Financial market regulators have shortened daily stock and foreign exchange trading operations in the Philippines in line with the monthlong community quarantine and curfew imposed by the government on Metro Manila to contain the coronavirus (COVID-19) pandemic.
Starting March 16 to April 14, trading at the Philippine Stock Exchange ends at 1 p.m. instead of 3:30 p.m.
The foreign exchange market will also end session at 2 p.m. instead of 4 p.m. starting March 17, the Bankers Association of the Philippines (BAP) said.
PSE president Ramon Monzon said the shortened local trading session was “consistent with COVID-19 preventive measures implemented by the government, particularly the Metro Manila-wide curfew.” The PSE has also encouraged trading participants with booths on the trading floor to temporarily switch to remote or offsite trading. Those who decide to continue doing business on the trading floor are required to limit their personnel on the floor to one trader per booth effective March 17.
Traders who will report on the trading floor will be subject to thermal scanning and other precautionary measures. Anyone whose body temperature is at least 37.3 degrees Celsius will not be allowed to enter the premises. Traders who will develop fever while already within the premises will be sent home immediately.
The BAP said it was in close coordination with the Bangko Sentral ng Pilipinas to ensure continuity of banking services and operations to serve the public.
“The banking community shall adhere to the guidance set forth by the Department of Health and relevant agencies to ensure the safety of our people while we remain committed to deliver banking services to the public,” the BAP said.
For its part, the Securities and Exchange Commission (SEC) had agreed to cut affected corporations some slack as far as the filing of annual and quarterly reports is concerned. This is similar to the relief given by other regulators overseas, particularly the United States SEC given the extraordinary challenges caused by the new pandemic.
Under the Philippine SEC’s new memorandum circular approved on March 12, affected corporations with domestic operations may file until June 30 their annual reports (SEC Form 17-A) and annual financial statements for the period ended Dec. 31, 2019.
For companies with domestic and foreign operations, the filing period is extended until June 30 or 60 days from the date of lifting of travel restrictions by concerned government authorities, whichever comes later.
The filing period for the quarterly reports (SE Form 17-Q) of publicly listed companies and registered issuers of securities for 2020 will accordingly adjust.
Corporations whose preparation of financial statements or completion of statutory audits is not affected by the COVID-19 outbreak were still required to file their annual reports and annual financial statements for the year ended Dec. 31, 2019, within the periods prescribed under existing rules and regulations.
“The new coronavirus disease has posed specific challenges to some Philippine companies in complying with certain reportorial requirements,” SEC Chair Emilio Aquino said in a press statement on Monday.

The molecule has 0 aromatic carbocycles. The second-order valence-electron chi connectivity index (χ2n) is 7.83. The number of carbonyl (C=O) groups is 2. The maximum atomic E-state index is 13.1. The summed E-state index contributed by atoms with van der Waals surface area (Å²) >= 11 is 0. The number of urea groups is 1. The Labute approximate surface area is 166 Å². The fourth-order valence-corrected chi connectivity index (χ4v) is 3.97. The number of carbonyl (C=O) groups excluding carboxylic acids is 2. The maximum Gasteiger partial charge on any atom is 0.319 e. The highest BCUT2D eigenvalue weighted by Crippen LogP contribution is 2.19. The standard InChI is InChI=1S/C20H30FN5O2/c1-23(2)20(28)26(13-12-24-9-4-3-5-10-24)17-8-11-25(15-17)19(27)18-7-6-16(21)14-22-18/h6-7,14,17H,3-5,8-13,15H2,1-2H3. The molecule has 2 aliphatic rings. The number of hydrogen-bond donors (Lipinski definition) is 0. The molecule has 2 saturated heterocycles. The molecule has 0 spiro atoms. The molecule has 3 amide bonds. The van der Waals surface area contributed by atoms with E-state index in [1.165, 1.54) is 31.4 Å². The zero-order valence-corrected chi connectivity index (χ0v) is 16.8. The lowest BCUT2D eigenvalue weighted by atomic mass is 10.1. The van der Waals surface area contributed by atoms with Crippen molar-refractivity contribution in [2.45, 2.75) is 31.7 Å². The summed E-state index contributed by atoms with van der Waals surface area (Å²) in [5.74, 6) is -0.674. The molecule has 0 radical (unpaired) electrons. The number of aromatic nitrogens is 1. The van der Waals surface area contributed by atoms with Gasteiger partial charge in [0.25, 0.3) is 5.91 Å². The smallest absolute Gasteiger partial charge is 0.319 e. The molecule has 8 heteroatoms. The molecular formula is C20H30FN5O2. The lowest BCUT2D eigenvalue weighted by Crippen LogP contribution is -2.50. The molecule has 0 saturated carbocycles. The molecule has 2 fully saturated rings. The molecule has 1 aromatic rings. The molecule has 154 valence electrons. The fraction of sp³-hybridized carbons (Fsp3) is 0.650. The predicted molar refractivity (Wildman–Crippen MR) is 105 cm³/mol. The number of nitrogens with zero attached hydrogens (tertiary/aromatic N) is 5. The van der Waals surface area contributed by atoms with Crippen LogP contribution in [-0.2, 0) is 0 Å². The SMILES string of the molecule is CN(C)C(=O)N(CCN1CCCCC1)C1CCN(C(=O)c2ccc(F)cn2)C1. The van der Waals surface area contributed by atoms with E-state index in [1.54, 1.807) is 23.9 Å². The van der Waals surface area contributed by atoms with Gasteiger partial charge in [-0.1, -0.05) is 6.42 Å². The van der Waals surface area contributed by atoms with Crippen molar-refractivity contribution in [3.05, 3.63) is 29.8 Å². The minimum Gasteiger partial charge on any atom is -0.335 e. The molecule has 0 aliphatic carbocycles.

“For one, the travel restrictions, suspension of business operations and other measures implemented to contain the spread of COVID-19 have kept companies, particularly those with operations in China and other affected territories, from gathering all information or documents necessary in the preparation and the subsequent audit of their annual financial statements,” he added.
To request for more time to submit its reports, a publicly listed corporation must submit a written request to the SEC, through the Markets and Securities Regulation Department (MRSD), at least five days before the deadline of filing.
The submission must include a sworn certification signed by the company’s president and treasurer to confirm that its financial year ended Dec. 31, 2019, and that it has significant business operations or subsidiaries in China or other affected territories, including the Philippines.
Also, the corporation must confirm that the timely completion of statutory audit of its financial statements as of December 31, 2019, had been affected by travel restrictions, suspension of business operations or other measures imposed by authorities or by the corporation in response to the COVID-19 outbreak.
The affected company must submit a sworn certification by its external auditor confirming its operations in China or other affected territories, as well as the impact of the COVID-19 outbreak on the auditing of its financial statements.
Given the impact of the delayed release of the annual reports, the corporation shall also submit to the SEC an indicative date for its annual stockholders’ meeting.
The SEC vowed to continue to assess the impact of COVID-19 on the preparation of financial statements and on the completion of the statutory audits of companies. It said it might issue appropriate rules and regulations to address the concerns that might further arise. INQ
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